White Resigns

Prompt: Never

blue-choppermartineau

Dear Wednesday,

Smoke fills the air today as firefighters battle with a fire on the mountain side. At the moment they are concentrating on preventing the spread of the fire and letting the centre of it burn out— and that makes for billowing clouds of pale smoke that drifts and settles up and down the valley.

The roar of helicopter engines fills the air today as they dip down into lakes and then carry their cargo into the fog. I can’t help but feel this is putting out a bonfire with a teaspoon, but I trust they know what they are doing. The heat is scorching and the fire hops from perch to perch, jumping lines in its hunger for fuel.

Meanwhile we float on the lake, lazy spectators of a massive natural drama.

And I ponder today’s prompt, “never” by presenting a few of my favourite cartoons, which may or may not relate to the topic:

two-polar-bears

bigfoot

white resigns


Peace and love,

~~FP

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Adventure, Old Age, and Special Interests

Prompt: Adventure


Dear Wednesday,

They say growing older is an adventure, though who is “they”?

Today is my birthday and time to reflect blah blah blah… Nevermind, I had a great day and a fine feast and my brother drove up to surprise me— coming to the door just as I was cleaning the toilet. The roads were clear despite frigid weather, bitter winds, and a frozen lake. Only last week a dozen blindingly white swans were our companions, wondering whether to continue their journey south. This week they decided: yup.

But what was I doing cleaning the toilet on my birthday? That is a question for the ages and for aged, of which I am not; though someone tell my body.

Ursula Le Guin had this to say about old age:

I’ve lost faith in the saying “You’re only as old as you think you are,” ever since I got old.

I’ve known clear-headed, clear-hearted people in their nineties. They didn’t think they were young. The knew, with a patient, canny clarity, how old they were. If I’m ninety and believe I’m forty-five, I’m headed for a very bad time trying to get out of the bathtub. 

I’ve never heard anybody over seventy say that you’re only as old as you think you are. Younger people say it to themselves or each other as an encouragement. When they say it to somebody who actually is old, they don’t realize how stupid it is, and how cruel it may be. At least there isn’t a poster of it.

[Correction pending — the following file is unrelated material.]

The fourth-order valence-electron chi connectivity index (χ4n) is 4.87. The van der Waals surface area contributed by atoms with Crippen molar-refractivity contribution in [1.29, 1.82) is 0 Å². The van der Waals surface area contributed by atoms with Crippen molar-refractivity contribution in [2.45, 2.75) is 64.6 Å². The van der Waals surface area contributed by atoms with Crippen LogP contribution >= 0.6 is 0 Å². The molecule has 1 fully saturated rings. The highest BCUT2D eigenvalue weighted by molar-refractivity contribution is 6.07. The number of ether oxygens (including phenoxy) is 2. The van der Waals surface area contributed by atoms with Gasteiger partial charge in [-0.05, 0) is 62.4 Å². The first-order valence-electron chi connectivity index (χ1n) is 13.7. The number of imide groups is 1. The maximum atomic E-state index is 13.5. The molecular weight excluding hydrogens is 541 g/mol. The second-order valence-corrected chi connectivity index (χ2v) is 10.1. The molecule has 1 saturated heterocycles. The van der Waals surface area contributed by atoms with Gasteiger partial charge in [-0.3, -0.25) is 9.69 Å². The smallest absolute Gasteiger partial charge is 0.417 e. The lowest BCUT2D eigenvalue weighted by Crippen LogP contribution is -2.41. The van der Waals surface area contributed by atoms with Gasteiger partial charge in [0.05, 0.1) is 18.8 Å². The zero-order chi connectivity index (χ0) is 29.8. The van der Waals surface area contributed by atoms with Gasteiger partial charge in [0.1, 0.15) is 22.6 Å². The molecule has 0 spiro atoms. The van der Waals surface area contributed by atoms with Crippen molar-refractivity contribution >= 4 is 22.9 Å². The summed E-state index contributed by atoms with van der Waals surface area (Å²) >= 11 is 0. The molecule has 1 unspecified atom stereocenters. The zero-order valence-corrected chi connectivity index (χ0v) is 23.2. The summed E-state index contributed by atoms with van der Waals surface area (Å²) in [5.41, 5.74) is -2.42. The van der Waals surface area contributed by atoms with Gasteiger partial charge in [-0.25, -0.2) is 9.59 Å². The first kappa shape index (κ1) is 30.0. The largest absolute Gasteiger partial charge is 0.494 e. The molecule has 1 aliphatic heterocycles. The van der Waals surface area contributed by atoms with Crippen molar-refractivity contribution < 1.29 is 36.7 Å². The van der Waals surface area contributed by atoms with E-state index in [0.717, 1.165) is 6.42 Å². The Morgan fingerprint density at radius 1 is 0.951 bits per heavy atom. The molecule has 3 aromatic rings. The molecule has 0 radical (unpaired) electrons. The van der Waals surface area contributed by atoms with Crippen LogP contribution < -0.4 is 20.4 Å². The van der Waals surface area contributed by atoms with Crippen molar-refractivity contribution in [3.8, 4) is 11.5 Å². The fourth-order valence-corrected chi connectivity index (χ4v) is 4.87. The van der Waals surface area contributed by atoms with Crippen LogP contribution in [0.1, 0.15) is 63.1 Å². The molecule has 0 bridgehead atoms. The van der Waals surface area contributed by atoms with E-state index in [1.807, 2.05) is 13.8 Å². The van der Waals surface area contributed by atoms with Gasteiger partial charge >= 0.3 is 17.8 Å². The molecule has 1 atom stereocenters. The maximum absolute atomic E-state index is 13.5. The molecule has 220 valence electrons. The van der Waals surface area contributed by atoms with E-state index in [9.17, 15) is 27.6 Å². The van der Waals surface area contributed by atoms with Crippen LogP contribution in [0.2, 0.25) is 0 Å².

But there is a poster of “Old age is not for sissies”.

Look at me, I snarl. I am a sissy. I always was. Who are you jocks to say old age isn’t for me?

Old age is for anybody who gets there. Warriors get old. Sissies get old. In fact it’s likely that more sissies than warriors get old. Old age is for the healthy, the strong, the tough, the intrepid, the sick, the weak, the cowardly, the incompetent. People who can run ten miles before breakfast and people who live in a wheelchair. 

If you eat your sardines and leafy greens and SPF 150 and develop your abs and blabs or whatever they are in order to live a long life, that’s good, and maybe it will work. But the longer a life is, the more of it will be old age.

The compensations of getting old, such as they are, aren’t in the field of athletic prowess. I think that’s why the saying and the poster annoy me so much. They’re not only insulting to sissies, they’re beside the point.

I’d like a poster with two old people with stooped backs and time-worn faces sitting talking, deep, deep in conversation. And the slogan would be “Old Age Is Not for the Young.”

I thought of that passage from the book No Time to Spare today, on my birthday. I thought about how I treat old people, and how people may soon treat me. Then I got drunk. Happy birthday!

In keeping with Wednesday tradition, may I present a few of my favourite cartoons, the first of which is loosely connected to today’s prompt, “adventure”?

cartoon chess horsey

cartoon flight on time

cartoon special interest


Now I’m off for a ten mile run!

Love and peace,

~~FP

Veep

Prompt: Vice

chess-pieces-dramatic-lighting